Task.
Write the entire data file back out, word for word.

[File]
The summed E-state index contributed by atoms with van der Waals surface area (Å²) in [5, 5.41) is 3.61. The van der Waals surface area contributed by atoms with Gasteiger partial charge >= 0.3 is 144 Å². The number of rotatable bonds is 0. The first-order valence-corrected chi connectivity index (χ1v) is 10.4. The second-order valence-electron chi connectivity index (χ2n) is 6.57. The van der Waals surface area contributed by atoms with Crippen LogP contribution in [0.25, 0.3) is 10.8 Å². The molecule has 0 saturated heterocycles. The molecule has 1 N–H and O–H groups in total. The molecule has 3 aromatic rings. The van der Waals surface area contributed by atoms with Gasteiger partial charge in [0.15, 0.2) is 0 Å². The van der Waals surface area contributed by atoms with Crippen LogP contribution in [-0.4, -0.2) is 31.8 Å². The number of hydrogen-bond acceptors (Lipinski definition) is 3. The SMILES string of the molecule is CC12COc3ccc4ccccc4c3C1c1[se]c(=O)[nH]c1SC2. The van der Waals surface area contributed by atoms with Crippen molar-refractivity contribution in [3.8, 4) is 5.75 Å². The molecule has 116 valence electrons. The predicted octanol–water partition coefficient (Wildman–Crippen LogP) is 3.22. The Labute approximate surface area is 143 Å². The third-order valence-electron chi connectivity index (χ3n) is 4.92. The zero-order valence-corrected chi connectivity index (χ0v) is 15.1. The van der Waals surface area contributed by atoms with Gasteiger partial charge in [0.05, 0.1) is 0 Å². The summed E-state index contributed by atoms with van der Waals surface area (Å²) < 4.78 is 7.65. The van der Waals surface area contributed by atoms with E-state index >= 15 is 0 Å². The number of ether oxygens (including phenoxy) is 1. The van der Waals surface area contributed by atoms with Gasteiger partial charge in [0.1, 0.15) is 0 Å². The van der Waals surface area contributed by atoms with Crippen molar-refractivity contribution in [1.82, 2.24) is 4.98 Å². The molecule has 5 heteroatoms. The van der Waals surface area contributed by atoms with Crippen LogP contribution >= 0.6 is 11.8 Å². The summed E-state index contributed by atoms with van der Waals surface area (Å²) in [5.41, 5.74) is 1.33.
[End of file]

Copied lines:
The summed E-state index contributed by atoms with van der Waals surface area (Å²) in [5, 5.41) is 3.61. The van der Waals surface area contributed by atoms with Gasteiger partial charge >= 0.3 is 144 Å². The number of rotatable bonds is 0. The first-order valence-corrected chi connectivity index (χ1v) is 10.4. The second-order valence-electron chi connectivity index (χ2n) is 6.57. The van der Waals surface area contributed by atoms with Crippen LogP contribution in [0.25, 0.3) is 10.8 Å². The molecule has 0 saturated heterocycles. The molecule has 1 N–H and O–H groups in total. The molecule has 3 aromatic rings. The van der Waals surface area contributed by atoms with Gasteiger partial charge in [0.15, 0.2) is 0 Å². The van der Waals surface area contributed by atoms with Crippen LogP contribution in [-0.4, -0.2) is 31.8 Å². The number of hydrogen-bond acceptors (Lipinski definition) is 3. The SMILES string of the molecule is CC12COc3ccc4ccccc4c3C1c1[se]c(=O)[nH]c1SC2. The van der Waals surface area contributed by atoms with Crippen molar-refractivity contribution in [3.8, 4) is 5.75 Å². The molecule has 116 valence electrons. The predicted octanol–water partition coefficient (Wildman–Crippen LogP) is 3.22. The Labute approximate surface area is 143 Å². The third-order valence-electron chi connectivity index (χ3n) is 4.92. The zero-order valence-corrected chi connectivity index (χ0v) is 15.1. The van der Waals surface area contributed by atoms with Gasteiger partial charge in [0.05, 0.1) is 0 Å². The summed E-state index contributed by atoms with van der Waals surface area (Å²) < 4.78 is 7.65. The van der Waals surface area contributed by atoms with E-state index >= 15 is 0 Å². The number of ether oxygens (including phenoxy) is 1. The van der Waals surface area contributed by atoms with Gasteiger partial charge in [0.1, 0.15) is 0 Å². The van der Waals surface area contributed by atoms with Crippen molar-refractivity contribution in [1.82, 2.24) is 4.98 Å². The molecule has 5 heteroatoms. The van der Waals surface area contributed by atoms with Crippen LogP contribution >= 0.6 is 11.8 Å². The summed E-state index contributed by atoms with van der Waals surface area (Å²) in [5.41, 5.74) is 1.33.